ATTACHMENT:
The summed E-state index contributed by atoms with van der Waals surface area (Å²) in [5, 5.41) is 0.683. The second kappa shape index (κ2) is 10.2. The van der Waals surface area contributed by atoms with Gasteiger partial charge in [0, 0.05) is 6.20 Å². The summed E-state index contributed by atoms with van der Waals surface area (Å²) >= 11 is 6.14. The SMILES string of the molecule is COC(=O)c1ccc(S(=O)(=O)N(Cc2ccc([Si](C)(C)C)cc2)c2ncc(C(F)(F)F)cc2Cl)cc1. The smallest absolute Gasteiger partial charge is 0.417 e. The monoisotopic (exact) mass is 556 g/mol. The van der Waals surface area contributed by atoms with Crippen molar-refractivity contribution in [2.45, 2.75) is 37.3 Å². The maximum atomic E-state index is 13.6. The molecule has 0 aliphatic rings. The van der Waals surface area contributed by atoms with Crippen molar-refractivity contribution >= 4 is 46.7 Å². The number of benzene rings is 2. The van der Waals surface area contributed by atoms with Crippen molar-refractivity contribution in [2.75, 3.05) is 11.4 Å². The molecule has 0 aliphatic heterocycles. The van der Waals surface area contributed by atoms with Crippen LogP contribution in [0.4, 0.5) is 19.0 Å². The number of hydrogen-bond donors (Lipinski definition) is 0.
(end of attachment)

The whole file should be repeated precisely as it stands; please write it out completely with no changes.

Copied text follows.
The summed E-state index contributed by atoms with van der Waals surface area (Å²) in [5, 5.41) is 0.683. The second kappa shape index (κ2) is 10.2. The van der Waals surface area contributed by atoms with Gasteiger partial charge in [0, 0.05) is 6.20 Å². The summed E-state index contributed by atoms with van der Waals surface area (Å²) >= 11 is 6.14. The SMILES string of the molecule is COC(=O)c1ccc(S(=O)(=O)N(Cc2ccc([Si](C)(C)C)cc2)c2ncc(C(F)(F)F)cc2Cl)cc1. The smallest absolute Gasteiger partial charge is 0.417 e. The monoisotopic (exact) mass is 556 g/mol. The van der Waals surface area contributed by atoms with Crippen molar-refractivity contribution in [2.45, 2.75) is 37.3 Å². The maximum atomic E-state index is 13.6. The molecule has 0 aliphatic rings. The van der Waals surface area contributed by atoms with Crippen molar-refractivity contribution >= 4 is 46.7 Å². The number of benzene rings is 2. The van der Waals surface area contributed by atoms with Crippen molar-refractivity contribution in [2.75, 3.05) is 11.4 Å². The molecule has 0 aliphatic heterocycles. The van der Waals surface area contributed by atoms with Crippen LogP contribution in [0.4, 0.5) is 19.0 Å². The number of hydrogen-bond donors (Lipinski definition) is 0.